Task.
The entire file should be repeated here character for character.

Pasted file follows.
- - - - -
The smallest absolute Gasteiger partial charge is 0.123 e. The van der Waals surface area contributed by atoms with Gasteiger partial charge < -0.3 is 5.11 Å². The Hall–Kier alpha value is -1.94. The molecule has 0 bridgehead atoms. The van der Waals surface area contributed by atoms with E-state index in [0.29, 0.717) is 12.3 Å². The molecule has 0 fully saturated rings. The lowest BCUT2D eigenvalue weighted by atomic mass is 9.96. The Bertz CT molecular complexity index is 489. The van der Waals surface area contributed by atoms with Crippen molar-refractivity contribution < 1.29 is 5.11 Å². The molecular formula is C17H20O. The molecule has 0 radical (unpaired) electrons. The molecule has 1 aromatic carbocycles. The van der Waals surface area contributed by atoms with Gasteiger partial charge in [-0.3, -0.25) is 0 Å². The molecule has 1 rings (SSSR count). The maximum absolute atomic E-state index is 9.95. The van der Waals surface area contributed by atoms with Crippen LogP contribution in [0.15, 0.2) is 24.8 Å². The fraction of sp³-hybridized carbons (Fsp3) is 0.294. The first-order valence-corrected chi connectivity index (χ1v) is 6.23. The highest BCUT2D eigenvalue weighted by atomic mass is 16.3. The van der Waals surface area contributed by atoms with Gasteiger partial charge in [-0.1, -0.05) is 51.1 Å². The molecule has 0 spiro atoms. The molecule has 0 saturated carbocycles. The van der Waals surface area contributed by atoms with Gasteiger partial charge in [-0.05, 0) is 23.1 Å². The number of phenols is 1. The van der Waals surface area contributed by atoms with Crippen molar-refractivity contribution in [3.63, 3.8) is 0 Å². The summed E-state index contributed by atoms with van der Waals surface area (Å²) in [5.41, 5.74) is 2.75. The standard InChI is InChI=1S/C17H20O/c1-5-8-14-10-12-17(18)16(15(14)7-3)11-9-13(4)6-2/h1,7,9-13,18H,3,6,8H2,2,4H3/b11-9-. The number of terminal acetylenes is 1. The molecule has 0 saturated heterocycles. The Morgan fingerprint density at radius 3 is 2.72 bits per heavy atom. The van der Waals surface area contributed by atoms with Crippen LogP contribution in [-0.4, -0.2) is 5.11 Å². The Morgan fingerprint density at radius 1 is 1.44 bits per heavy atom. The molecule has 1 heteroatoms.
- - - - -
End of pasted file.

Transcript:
The smallest absolute Gasteiger partial charge is 0.123 e. The van der Waals surface area contributed by atoms with Gasteiger partial charge < -0.3 is 5.11 Å². The Hall–Kier alpha value is -1.94. The molecule has 0 bridgehead atoms. The van der Waals surface area contributed by atoms with E-state index in [0.29, 0.717) is 12.3 Å². The molecule has 0 fully saturated rings. The lowest BCUT2D eigenvalue weighted by atomic mass is 9.96. The Bertz CT molecular complexity index is 489. The van der Waals surface area contributed by atoms with Crippen molar-refractivity contribution < 1.29 is 5.11 Å². The molecular formula is C17H20O. The molecule has 0 radical (unpaired) electrons. The molecule has 1 aromatic carbocycles. The van der Waals surface area contributed by atoms with Gasteiger partial charge in [-0.3, -0.25) is 0 Å². The molecule has 1 rings (SSSR count). The maximum absolute atomic E-state index is 9.95. The van der Waals surface area contributed by atoms with Crippen LogP contribution in [0.15, 0.2) is 24.8 Å². The fraction of sp³-hybridized carbons (Fsp3) is 0.294. The first-order valence-corrected chi connectivity index (χ1v) is 6.23. The highest BCUT2D eigenvalue weighted by atomic mass is 16.3. The van der Waals surface area contributed by atoms with Gasteiger partial charge in [-0.1, -0.05) is 51.1 Å². The molecule has 0 spiro atoms. The molecule has 0 saturated carbocycles. The van der Waals surface area contributed by atoms with Gasteiger partial charge in [-0.05, 0) is 23.1 Å². The number of phenols is 1. The van der Waals surface area contributed by atoms with Crippen molar-refractivity contribution in [3.63, 3.8) is 0 Å². The summed E-state index contributed by atoms with van der Waals surface area (Å²) in [5.41, 5.74) is 2.75. The standard InChI is InChI=1S/C17H20O/c1-5-8-14-10-12-17(18)16(15(14)7-3)11-9-13(4)6-2/h1,7,9-13,18H,3,6,8H2,2,4H3/b11-9-. The number of terminal acetylenes is 1. The molecule has 0 saturated heterocycles. The Morgan fingerprint density at radius 3 is 2.72 bits per heavy atom. The van der Waals surface area contributed by atoms with Crippen LogP contribution in [-0.4, -0.2) is 5.11 Å². The Morgan fingerprint density at radius 1 is 1.44 bits per heavy atom. The molecule has 1 heteroatoms.